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The GAA's new system of match bans explained for you
After at least 20 years of people asking for it the GAA have finally introduced match bans rather than time bans. We break down the new system for you here.

After at least 20 years of people asking for it the GAA have finally introduced match bans rather than time bans. We break it down for you here.

Finally, the farcical situation where a very serious offence could see a player miss just one game, or none at all, has been ended, with a sliding scale of match bans introduced from the National League on.

Here’s the basics;

The most minor of offence, a Category I, doesn’t merit any game bans. It’s defined as when a player is sent off for a second bookable offence but a two-week suspension will be given to repeat offenders.

Category II offences, which get a one-game, or two-game ban for repeat offenders, covers issues such as striking or attempting to strike with arm, elbow, hand or knee, striking or attempting to strike with a hurley, with minimal force, kicking or attempting to kick, with minimal force, behaving in a way which is dangerous to an opponent, spitting at an opponent, contributing to a melee or abusive language towards a referee, umpire or sideline official. That should cover most matches we watch every summer.

Category III offences include, striking or attempting to strike with the head, striking with hurley, either with force or causing injury, attempting to strike with hurley, with force, kicking, either with force or causing injury, attempting to kick, with force, stamping, inflicting injury recklessly or any type of assault on an opposing team official. They get you a two-game ban.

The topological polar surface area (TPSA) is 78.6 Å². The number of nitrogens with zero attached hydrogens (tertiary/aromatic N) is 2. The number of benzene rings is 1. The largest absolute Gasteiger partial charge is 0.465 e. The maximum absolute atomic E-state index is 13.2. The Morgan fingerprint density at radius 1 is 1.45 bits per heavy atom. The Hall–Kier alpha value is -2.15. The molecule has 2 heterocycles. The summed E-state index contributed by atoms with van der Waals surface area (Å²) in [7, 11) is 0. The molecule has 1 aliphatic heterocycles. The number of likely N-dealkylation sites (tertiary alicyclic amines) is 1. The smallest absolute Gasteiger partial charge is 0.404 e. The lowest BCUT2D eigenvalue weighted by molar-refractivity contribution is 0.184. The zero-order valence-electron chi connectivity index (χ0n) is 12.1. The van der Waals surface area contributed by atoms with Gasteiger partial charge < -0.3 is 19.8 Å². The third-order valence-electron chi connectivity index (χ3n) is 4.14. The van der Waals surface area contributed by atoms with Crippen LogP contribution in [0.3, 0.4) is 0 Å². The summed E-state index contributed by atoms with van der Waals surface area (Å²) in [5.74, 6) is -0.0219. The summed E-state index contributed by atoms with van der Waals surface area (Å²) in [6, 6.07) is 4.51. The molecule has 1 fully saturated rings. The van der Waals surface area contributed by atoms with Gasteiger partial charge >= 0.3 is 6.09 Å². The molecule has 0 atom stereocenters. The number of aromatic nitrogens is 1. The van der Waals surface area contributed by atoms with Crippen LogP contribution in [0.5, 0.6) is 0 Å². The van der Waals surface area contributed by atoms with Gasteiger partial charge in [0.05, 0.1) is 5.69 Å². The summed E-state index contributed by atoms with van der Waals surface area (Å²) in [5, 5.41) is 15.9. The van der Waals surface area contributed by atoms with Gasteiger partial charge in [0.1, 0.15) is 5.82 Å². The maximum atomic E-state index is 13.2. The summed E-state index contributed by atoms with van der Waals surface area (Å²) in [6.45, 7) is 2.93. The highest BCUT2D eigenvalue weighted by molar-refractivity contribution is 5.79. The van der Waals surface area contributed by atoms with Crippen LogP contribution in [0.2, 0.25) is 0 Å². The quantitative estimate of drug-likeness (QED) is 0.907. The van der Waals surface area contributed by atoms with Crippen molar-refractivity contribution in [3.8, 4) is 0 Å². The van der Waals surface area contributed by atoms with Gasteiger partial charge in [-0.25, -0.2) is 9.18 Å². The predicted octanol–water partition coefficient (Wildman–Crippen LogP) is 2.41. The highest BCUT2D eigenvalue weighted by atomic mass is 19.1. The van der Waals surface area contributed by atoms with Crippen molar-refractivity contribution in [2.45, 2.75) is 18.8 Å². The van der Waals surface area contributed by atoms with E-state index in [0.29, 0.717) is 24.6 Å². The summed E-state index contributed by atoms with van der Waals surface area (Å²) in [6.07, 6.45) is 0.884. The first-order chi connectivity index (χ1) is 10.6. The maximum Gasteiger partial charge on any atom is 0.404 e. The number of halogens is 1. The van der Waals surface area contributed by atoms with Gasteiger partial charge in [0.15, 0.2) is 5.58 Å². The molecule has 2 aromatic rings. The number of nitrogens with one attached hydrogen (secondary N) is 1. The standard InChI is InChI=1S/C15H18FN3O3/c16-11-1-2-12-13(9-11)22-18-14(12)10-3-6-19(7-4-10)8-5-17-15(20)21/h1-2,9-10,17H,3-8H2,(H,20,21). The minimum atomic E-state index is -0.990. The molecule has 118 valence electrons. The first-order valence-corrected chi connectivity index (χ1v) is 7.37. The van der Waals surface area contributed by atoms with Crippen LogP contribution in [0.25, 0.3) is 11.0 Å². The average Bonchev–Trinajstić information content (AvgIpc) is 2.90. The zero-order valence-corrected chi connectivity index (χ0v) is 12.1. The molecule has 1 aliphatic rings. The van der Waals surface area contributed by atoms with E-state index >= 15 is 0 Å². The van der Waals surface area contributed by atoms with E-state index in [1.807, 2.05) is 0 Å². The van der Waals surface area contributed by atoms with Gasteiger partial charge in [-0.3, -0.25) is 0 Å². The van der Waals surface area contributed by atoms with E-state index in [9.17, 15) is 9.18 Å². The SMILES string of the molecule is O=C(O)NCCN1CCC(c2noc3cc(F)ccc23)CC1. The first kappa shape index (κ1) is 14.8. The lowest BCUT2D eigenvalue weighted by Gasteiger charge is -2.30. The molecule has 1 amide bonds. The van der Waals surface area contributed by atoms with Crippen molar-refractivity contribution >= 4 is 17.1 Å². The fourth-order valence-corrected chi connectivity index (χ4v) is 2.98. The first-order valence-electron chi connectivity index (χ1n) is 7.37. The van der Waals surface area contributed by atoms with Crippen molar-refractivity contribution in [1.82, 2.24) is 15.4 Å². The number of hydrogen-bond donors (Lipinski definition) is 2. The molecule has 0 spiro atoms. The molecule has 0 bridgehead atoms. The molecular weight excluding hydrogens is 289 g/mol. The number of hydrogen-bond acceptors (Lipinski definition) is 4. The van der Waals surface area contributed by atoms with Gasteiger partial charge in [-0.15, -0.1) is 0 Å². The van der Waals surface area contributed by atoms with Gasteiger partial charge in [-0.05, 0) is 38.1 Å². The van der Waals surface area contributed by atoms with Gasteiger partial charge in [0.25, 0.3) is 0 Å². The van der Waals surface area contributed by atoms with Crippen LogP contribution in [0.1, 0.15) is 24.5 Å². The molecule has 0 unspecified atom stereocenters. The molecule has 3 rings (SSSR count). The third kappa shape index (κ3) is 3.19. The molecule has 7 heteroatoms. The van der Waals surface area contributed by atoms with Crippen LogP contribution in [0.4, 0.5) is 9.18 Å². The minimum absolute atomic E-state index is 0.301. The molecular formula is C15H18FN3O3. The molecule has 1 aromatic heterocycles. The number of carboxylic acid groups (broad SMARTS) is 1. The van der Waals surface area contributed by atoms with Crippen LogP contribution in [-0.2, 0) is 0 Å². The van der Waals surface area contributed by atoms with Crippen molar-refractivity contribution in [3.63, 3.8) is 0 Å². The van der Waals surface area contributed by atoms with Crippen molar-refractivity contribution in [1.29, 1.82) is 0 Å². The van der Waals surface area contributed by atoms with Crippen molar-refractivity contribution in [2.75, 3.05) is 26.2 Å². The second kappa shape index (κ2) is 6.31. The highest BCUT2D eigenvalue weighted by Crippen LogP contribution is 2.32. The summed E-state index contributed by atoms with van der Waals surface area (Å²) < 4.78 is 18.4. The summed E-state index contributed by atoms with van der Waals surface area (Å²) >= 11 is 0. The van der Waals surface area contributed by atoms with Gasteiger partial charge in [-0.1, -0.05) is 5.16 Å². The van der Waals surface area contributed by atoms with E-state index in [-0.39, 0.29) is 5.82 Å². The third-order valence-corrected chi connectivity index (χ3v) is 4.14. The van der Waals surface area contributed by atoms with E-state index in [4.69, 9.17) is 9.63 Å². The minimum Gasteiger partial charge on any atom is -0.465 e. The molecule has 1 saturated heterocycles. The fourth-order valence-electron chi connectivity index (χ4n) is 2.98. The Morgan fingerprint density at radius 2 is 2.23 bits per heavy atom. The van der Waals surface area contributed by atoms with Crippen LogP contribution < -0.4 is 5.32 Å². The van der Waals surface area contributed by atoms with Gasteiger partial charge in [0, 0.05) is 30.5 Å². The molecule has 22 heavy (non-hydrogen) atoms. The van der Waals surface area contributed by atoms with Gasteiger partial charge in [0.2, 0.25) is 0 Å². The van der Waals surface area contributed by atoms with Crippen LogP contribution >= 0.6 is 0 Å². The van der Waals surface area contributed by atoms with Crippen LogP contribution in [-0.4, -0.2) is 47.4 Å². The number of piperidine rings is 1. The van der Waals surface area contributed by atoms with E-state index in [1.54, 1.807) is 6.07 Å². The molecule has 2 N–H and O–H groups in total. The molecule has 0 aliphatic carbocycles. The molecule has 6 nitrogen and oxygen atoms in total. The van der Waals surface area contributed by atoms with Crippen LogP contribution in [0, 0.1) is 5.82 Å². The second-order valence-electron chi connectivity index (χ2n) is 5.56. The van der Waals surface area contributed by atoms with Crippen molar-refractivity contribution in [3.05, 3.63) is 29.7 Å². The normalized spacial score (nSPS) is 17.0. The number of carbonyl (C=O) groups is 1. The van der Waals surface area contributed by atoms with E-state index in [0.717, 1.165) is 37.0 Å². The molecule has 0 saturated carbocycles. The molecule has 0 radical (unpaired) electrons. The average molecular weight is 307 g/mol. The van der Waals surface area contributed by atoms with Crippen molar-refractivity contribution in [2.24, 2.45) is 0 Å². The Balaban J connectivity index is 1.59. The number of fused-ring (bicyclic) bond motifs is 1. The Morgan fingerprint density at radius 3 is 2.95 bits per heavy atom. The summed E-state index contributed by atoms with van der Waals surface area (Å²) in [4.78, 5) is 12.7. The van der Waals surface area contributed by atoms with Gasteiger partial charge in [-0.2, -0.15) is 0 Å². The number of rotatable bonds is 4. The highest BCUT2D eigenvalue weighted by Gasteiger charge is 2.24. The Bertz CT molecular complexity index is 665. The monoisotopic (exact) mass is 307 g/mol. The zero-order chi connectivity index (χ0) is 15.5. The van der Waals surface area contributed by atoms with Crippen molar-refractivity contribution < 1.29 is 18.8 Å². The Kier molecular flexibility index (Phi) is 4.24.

Beyond this level, the system reverts to time bans, which is probably fair as longer match bans could see some players miss over a year out if their county is bounced out of the Championship quickly.

Category IV offences relate to a minor physical interference (e.g. laying a hand on, pushing, pulling or jostling) with a referee, umpire, linesman or sideline official, or aiming threatening language at a match official. They get you a 12-week ban, or 24 if you have some previous.

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Category V, striking or attempting to strike, or any type of assault on a referee, umpire, linesman or
sideline official, gets you 48 weeks cooling your heels and if you do it again you get 96 weeks on the sideline.

Hopefully this will clear things up but we foresee a summer of arguments over what category a particular incident falls under. It’s a big step forward but they drama of late-night disciplinary hearings at HQ aren’t behind us yet we suspect.

While you're here, check out Episode 25 of The JOE Show...